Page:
She later noted that while the first wave of the epidemic was concentrated in large metropolitan areas and the "bedroom communities" around them, as well as specific congregate facilities such as nursing homes, the current spread of the virus is following a different pattern. 
 
"This spread is very much at the household level," Birx said. "That's why we have a real call to action for every Kentuckian to wear their mask and to protect those in their families by not going to large social gatherings. And if they do, to make sure they are protecting those in their families that have substantial vulnerabilities that we know are related to obesity, hypertension, diabetes and chronic lung, heart or kidney disease."

Birx said she is traveling from state to state. "This current group of states, Indiana, Ohio, Kentucky, Tennessee, and Virginia tomorrow, are the next set of states where we have significant concerns about the rising test posititivity rate and the rising number of cases," she said. "And it is due to that that we wanted to come in person to really discuss what we were seeing and what we think, along with the local and state governors and mayors, what they are thinking needs to be done."

Beshear reported four new deaths Sunday, bringing the state's covid-19 toll to 700: a 37-year-old man and an 87-year-old woman from Jefferson County; a 70-year-old woman from Harlan County; and a 76-year-old man from Ohio County.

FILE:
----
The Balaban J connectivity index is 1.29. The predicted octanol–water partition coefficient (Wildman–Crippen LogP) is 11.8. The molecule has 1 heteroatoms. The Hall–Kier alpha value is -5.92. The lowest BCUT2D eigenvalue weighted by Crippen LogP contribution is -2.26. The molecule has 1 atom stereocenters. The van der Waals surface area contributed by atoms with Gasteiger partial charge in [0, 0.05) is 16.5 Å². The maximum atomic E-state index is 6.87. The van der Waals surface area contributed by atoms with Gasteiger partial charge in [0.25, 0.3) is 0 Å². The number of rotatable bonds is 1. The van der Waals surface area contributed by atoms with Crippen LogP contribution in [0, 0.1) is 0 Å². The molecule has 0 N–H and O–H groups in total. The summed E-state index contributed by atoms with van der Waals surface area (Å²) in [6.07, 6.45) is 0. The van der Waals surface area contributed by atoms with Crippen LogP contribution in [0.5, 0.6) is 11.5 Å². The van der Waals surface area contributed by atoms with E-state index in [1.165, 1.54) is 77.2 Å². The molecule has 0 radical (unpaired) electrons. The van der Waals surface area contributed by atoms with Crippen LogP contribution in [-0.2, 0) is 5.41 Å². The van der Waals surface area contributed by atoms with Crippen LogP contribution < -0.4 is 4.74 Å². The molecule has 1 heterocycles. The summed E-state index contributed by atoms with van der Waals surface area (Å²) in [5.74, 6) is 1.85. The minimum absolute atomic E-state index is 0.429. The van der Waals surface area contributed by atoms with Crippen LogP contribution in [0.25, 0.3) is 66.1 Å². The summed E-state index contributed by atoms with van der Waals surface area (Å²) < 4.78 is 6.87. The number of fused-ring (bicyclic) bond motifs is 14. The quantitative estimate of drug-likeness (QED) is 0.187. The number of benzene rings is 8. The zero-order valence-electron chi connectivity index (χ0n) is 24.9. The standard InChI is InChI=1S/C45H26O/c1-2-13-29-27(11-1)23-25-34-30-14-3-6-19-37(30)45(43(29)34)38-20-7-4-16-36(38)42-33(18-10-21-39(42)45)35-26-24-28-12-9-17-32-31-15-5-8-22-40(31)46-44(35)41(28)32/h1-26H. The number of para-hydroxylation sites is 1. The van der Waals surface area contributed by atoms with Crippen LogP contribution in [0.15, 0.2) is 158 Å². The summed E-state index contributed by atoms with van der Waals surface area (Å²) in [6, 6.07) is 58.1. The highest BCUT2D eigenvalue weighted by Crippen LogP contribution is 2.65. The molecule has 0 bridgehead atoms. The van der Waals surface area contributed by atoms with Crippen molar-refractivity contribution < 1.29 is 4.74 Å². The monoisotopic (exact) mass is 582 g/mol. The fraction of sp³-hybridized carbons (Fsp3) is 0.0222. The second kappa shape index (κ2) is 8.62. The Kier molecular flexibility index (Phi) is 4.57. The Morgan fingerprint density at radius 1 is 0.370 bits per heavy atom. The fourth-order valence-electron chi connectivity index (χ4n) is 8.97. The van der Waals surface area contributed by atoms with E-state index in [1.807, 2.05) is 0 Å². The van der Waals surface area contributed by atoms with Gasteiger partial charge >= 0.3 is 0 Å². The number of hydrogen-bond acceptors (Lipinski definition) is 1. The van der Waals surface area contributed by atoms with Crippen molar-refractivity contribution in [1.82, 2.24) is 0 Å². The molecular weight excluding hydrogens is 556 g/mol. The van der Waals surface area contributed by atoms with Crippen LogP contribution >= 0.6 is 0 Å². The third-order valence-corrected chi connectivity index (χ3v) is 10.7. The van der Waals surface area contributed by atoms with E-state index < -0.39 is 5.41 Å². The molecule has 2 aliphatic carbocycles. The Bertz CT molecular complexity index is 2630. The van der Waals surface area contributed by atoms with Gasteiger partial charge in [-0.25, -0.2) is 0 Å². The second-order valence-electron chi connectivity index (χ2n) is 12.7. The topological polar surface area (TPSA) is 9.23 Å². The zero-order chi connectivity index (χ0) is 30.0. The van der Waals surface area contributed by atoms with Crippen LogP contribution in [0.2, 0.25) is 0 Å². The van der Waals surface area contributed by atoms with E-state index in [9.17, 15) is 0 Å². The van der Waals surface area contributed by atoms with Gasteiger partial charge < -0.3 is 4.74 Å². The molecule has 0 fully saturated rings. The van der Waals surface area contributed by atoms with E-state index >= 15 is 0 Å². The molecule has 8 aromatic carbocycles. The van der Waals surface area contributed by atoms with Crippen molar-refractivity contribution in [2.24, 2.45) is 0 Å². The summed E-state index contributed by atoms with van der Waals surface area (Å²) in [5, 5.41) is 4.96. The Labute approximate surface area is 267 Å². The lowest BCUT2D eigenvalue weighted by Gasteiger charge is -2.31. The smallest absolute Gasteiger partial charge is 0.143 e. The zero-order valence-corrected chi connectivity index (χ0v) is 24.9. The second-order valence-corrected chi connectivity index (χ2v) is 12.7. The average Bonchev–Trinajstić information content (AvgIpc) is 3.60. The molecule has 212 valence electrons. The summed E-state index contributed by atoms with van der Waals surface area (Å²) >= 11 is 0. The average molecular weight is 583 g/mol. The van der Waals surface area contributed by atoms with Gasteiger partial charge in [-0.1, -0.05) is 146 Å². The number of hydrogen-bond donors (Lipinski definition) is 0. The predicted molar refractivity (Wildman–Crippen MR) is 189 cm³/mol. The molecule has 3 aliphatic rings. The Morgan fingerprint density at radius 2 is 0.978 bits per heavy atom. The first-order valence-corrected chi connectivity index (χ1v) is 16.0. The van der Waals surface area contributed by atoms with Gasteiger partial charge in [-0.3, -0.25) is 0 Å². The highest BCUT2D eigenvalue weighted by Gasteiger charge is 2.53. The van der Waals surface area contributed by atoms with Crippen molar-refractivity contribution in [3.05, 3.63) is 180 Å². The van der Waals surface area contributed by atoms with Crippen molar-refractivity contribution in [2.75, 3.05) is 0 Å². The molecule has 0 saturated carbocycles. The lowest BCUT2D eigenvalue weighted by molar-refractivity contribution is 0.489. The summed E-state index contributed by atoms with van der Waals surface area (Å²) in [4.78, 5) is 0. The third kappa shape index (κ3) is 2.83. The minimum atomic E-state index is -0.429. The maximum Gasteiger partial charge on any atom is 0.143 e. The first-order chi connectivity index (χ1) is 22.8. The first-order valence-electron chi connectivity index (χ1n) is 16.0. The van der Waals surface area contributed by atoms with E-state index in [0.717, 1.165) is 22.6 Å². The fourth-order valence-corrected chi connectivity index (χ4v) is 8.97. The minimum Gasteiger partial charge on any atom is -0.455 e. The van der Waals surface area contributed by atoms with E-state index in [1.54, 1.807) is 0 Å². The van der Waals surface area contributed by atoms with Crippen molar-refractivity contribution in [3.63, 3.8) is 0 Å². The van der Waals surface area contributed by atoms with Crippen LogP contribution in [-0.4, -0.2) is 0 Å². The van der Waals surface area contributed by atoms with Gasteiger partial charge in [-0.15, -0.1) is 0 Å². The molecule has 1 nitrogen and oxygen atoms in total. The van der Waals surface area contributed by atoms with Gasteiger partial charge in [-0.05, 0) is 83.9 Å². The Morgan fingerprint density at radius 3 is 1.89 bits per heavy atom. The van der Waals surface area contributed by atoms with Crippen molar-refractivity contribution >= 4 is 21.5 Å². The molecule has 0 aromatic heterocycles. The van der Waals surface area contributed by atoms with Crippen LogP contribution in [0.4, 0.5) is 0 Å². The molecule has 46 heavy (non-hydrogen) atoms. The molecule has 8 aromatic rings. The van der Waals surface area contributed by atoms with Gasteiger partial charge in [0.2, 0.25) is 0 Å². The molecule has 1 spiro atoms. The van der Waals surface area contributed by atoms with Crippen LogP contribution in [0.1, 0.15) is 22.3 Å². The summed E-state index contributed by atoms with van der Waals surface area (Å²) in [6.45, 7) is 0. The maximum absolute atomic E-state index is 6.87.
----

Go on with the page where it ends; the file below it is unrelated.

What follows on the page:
Counties with 10 or more new cases Sunday were Jefferson, 55; Fayette, 23; Warren, 21; Kenton, 15; Graves and Scott, with 11 each; and Oldham, 10. Click here for the daily report. 
 
Asked about Beshear's offical advisory to not travel to states with a 15% or higher positive-test rates, and to quarantine for 14 days if they do, Birx said that while it is important to know what the virus activity level is in a location you are going to, she has been travelling to states with high rates of the virus and has not contracted it, suggesting that it can be safe to travel.

"You can travel if you are super careful, but that means when you are there you are not going to bars and crowded settings and you are not going into large social groups where infection can be spread," she said. " It is possible to travel safely, but you do have to take a level of precaution and those are all on the CDC website on how to travel more safely." 

Kentucky Health News is an independent news service of the Institute for Rural Journalism and Community Issues, based in the School of Journalism and Media at the University of Kentucky, with support from the Foundation for a Healthy Kentucky.